A publication of the Archaeological Institute of America
A God Goes Shopping
During a construction project to reconnect the market and forum of the emperor Trajan (r. A.D. 98–117) in the heart of Rome, archaeologists have been clearing what remains of the Renaissance neighborhood of Via Alessandrina, which separated the two grand imperial spaces. While dismantling a sixteenthcentury wall, they found a large, ancient marble head that had been reused as construction material. “We think the sculpture represents the god Dionysus and dates to the first or second century A.D.,” says Claudio Parisi Presicce, director of Archaeological and Art Historical Museums of the Archaeological Superintendency of Rome. “The shape of the mouth, tilt of the head, and now-empty eye sockets, which were once filled with glass paste or gemstones, suggest this sculpture was produced by a very fine Greek-style workshop.” The head has since been brought to the superintendency’s restoration lab, where, says Presicce, it will be cleaned, and the remaining red, yellow, and ochre pigments that once covered it will be conserved, allowing all to see how it really looked nearly 2,000 years ago.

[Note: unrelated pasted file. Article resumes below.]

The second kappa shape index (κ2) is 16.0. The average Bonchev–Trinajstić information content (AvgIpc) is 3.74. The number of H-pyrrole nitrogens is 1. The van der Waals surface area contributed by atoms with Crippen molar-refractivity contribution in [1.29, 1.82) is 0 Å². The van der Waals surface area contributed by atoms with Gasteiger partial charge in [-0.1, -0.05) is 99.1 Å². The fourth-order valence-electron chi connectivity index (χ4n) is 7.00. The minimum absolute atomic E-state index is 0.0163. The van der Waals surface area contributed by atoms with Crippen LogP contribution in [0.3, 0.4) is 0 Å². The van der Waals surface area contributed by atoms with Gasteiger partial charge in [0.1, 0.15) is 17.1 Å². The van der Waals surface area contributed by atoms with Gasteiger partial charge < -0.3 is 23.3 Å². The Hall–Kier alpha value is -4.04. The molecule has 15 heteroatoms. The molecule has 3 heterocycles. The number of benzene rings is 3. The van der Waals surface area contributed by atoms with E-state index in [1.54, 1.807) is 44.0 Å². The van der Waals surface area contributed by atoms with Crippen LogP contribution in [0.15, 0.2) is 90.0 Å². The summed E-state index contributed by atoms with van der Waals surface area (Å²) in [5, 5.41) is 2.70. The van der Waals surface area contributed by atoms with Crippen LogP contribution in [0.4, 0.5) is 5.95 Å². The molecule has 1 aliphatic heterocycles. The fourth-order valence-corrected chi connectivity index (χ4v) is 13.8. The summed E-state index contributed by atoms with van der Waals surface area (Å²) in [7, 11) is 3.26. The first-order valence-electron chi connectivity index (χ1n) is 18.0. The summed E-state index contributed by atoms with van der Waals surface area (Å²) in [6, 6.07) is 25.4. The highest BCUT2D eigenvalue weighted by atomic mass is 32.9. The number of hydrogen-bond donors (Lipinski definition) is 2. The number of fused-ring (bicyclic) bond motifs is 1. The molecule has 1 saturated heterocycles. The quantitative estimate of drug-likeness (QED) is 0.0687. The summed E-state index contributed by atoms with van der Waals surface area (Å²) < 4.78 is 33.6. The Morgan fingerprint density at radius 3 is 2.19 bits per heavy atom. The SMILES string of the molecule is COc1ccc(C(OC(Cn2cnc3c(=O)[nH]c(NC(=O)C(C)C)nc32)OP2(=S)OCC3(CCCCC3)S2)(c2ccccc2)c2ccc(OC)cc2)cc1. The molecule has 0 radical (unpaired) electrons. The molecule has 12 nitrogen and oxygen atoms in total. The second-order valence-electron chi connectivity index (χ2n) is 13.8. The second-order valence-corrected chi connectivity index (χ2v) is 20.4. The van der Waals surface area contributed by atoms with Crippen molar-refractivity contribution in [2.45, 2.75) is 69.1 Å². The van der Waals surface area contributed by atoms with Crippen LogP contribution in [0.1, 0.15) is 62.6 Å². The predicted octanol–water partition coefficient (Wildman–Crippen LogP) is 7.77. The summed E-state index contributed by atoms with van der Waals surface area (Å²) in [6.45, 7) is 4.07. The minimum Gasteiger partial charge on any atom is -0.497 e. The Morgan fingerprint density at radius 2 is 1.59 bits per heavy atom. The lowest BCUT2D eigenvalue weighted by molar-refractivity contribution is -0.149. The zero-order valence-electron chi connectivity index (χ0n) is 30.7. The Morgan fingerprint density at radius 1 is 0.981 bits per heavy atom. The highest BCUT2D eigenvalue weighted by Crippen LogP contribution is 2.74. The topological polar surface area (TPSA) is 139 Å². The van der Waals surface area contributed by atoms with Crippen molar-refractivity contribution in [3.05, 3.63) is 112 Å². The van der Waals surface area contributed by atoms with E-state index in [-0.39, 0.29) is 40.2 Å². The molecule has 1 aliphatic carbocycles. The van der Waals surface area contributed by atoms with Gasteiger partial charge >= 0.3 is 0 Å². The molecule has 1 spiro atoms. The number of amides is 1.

Egyptian watermelons, a Sumatran tsunami, Siege of Yorktown shipwrecks, and the house of the nine-day queen
Just a fleeting impression